I am sorry Mr. MD, you are too expensive considering I only have a cold. NPs and PAs may not have highest skills and service standard as yours, but there are good ones around who are willing to spend time with me.

    • BobbyG says:

      Read “Medicine in Denial.” Now available at Amazon.com

      Addresses “practicing at top of licensure” issues, among many others.

      A great, thoughtful read.

  8. Yes ,Health care professionals at training. In an effort to attain 1st world status in emergency medicine seven Dominican nurses and six Dominican doctors enthusiastically spent …

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  9. DeterminedMD says:

    Another interesting link to show us all how well thought out and conceived PPACA was, to really help restore the economy at least!

    http://www.bloomberg.com/news/2011-12-27/job-creation-is-price-for-new-u-s-health-law-commentary-by-andrew-puzder.html

    Hmm, you read this and wonder why the Democraps, er, Democrats did not have PPACA so boldly aligned with their reelection campaigns back in 2010, and not hearing many candidates running in 2012 talk it up so far now.

    Yeah, well you turn to your “leader” in Speader Pelosi and then find out, maybe you should read legislation before you pass it! Funny that term “Speaker”, it seems to be beholden to the person of the party in power who has mastered being able to say alot, just not also performing deeds that match if not overwhelm positively the words.

    Maybe we should call this head of the House “Beaker”, like the Seasame Street character who just goes around going “Beek beek beek beek beek”.

    Or, just have the people in Congress be played back in sound bites like the adults were presented in Peanut shows, you know, “Wha wha whaaa, wha whaaa, whaaa.” Certainly would be more funny to hear, although we all realize in the end the deeds certainly would suck, as history of late shows!!!

  10. DeterminedMD says:

    Yeah, paying attention to the satire at the end and not what the link raises as alleged concerns why businesses will not hire more people in fear of being hit with more government financial regulations really is going to help this country.

    How about refuting what legitimate business people running companies that employ hundreds to thousands of workers are saying they see and are told by their financial advisors will cut into their bottom line.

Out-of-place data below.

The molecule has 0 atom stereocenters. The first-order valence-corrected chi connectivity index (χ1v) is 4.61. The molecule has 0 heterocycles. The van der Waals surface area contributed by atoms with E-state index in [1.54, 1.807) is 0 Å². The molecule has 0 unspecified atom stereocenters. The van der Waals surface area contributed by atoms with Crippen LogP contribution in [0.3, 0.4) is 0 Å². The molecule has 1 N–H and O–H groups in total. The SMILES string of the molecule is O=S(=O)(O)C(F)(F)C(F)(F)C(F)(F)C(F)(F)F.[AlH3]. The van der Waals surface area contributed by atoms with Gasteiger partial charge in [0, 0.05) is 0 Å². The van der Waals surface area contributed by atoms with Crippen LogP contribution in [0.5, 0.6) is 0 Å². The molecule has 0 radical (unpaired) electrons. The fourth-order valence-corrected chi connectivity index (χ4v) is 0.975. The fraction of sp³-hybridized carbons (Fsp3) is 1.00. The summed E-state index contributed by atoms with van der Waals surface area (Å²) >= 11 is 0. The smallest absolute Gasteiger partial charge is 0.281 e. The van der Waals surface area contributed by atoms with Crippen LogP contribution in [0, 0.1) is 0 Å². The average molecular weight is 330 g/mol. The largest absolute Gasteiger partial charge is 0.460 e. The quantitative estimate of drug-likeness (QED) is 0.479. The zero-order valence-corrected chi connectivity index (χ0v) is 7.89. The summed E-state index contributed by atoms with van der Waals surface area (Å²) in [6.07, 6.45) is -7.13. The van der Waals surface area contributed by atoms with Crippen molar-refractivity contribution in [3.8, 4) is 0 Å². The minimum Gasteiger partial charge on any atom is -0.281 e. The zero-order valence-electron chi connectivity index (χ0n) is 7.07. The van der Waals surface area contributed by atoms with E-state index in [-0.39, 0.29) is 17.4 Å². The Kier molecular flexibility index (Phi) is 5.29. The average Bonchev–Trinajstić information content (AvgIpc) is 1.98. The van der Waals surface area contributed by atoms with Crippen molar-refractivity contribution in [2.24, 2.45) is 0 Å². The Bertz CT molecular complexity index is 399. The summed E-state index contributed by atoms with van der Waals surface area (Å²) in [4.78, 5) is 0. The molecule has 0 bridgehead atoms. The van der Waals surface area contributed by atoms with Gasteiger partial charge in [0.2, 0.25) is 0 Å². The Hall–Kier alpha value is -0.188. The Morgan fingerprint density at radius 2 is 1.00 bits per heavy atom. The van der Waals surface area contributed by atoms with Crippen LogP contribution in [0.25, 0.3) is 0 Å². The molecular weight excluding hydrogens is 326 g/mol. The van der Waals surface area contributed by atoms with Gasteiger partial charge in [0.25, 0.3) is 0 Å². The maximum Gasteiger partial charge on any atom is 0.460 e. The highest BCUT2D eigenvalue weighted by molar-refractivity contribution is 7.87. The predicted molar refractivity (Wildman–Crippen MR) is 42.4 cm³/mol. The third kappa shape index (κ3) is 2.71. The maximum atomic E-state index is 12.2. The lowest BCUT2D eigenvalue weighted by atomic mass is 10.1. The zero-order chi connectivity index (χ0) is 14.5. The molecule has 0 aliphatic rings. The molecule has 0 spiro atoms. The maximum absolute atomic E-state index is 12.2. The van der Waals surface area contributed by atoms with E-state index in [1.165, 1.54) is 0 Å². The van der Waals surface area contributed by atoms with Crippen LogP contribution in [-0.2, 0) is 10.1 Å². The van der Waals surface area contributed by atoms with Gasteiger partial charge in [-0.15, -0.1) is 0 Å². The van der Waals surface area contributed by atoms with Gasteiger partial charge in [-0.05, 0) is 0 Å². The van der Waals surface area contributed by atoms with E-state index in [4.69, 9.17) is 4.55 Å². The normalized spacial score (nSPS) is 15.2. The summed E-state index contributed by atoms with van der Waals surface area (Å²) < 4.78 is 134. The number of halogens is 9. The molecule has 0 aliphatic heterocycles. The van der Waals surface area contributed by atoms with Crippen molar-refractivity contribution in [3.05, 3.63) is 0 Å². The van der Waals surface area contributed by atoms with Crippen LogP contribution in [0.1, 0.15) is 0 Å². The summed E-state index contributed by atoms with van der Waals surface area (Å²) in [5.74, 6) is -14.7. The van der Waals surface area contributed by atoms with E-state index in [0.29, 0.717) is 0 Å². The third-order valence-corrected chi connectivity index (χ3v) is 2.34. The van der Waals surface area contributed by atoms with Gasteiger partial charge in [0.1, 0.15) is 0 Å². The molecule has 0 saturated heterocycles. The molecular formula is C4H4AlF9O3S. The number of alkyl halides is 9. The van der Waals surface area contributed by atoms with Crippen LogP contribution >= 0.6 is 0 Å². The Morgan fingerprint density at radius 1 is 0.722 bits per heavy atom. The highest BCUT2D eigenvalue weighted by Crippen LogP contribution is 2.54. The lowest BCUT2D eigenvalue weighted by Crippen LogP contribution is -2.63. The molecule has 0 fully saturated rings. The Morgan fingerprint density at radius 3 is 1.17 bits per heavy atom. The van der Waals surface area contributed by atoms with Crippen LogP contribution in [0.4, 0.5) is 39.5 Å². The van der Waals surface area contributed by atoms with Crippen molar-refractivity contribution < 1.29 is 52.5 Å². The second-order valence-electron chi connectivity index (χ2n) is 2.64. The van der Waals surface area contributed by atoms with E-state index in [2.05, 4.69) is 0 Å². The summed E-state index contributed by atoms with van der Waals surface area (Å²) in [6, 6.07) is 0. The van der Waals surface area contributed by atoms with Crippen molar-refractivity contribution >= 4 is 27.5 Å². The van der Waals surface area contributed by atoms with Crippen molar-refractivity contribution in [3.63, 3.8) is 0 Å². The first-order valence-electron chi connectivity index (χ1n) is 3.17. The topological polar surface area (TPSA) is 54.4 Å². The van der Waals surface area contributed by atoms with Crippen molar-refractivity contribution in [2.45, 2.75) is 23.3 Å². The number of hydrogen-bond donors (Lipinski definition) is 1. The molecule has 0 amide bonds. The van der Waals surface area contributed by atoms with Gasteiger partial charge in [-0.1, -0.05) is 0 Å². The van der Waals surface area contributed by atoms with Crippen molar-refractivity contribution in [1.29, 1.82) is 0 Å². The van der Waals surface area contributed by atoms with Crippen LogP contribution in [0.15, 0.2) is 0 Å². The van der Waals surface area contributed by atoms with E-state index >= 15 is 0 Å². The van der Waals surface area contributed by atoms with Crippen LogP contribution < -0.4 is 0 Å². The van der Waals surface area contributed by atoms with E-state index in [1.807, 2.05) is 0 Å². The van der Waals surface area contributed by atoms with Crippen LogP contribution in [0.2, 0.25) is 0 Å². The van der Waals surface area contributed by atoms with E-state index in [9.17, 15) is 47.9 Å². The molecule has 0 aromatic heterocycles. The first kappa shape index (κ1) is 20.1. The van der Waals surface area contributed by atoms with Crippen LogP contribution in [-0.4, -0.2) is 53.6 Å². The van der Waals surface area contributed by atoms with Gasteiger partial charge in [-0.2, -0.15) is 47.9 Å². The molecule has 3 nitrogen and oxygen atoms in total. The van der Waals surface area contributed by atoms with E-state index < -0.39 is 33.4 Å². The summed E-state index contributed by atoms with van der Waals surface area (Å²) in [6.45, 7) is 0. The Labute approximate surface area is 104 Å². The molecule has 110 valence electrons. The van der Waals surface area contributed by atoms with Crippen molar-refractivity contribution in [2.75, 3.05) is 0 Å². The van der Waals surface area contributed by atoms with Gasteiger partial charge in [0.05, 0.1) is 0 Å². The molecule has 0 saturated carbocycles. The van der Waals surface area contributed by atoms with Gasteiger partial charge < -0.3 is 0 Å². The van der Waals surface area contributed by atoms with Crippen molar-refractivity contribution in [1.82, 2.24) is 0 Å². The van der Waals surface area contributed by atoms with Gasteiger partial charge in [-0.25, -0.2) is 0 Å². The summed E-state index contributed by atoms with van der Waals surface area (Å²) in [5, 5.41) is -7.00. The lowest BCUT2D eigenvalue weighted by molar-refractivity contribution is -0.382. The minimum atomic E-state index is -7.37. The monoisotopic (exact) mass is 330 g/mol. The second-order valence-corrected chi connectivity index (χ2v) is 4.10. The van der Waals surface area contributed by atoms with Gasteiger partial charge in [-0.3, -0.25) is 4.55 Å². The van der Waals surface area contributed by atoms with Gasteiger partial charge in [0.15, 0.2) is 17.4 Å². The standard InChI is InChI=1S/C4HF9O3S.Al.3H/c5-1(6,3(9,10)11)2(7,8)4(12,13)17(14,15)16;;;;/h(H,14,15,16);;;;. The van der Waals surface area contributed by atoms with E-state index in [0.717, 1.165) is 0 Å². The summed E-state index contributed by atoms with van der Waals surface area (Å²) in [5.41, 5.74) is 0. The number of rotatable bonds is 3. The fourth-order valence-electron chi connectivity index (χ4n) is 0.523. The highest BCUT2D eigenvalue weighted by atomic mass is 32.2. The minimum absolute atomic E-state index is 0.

Oh yeah, at this site becoming Occupy Wall Street per net, no one deserves to make a dollar more than what essential expenses allow.

    Look up hypocrisy and find some of these threads as examples!!

  11. Poor Mr. Puzder….
    I wonder what sort of health care his employees have now at $12M per year for some 150,000 employees.
    He is right though “The money to cover our increased expenses will have to come from somewhere”. May I suggest executive compensation as a good source….. and if that’s too difficult, then maybe junk food shouldn’t be so readily available and so cheap, and maybe we don’t need more minimum wage “jobs” in the poisoning of America sector.

    http://www.faqs.org/sec-filings/110525/CKE-RESTAURANTS-INC_10-K.A/#item11

    • BobbyG says:

      I just finished Yves Smith’s “eCONNED.” Highly recommended, if depressing.

    • DeterminedMD says:

      thanks for the validation to my comment “look up hypocrisy and find some of these threads as examples.”

      That’s just great, tell people to give up their income, end a business because someone else does not value it. Your writings ooze of pure democratic commentary, just answer me this, Ms G-A, if you came into some extra money in the past year or so, did you write an extra check to the IRS to clear your conscience and do your part to help rectify the debt?

      If you honestly answer yes, then you are a better person than most, perhaps even including me, but, who’s definition of “excess” is the correct, pure one to go by? And what defines a good person in the end to begin with, I mean, how do we know some millionaire who lives in a lavish home, drives an expensive car, eats at expensive restaurants, does not moonlight out of the public eye and helps out his/her community in ways that aren’t just about making a donation, giving some pentance to a charity?

      It is deeds, not words that define us, and in the end, forcing people to do good at someone else’s terms does not make the participants better people nor invested to go further in a positive way. Class warfare is a terrible process, it only pits man against man, does not encourage cooperation and compromise and sincere investment.

      Face it, extremes of liberalism and conservatism are equal failures for societies that want to progress. Moderation and flexibility are the benchmarks of productivity and optimism, because they allow for tolerance and acceptance. But, desparation leads to poor choice. And we by in large are being lead by people in positions of power that smell the desparation, and will exploit it, cultivate it, and turn it against those who possess it. This is what defines the “greatest culture” of the world?

      When Warren Buffett writes an eight or nine figure check to the US government on his own, even if he demands it be spent in certain areas at the same time, that is an example that could spark much response for the better of our country.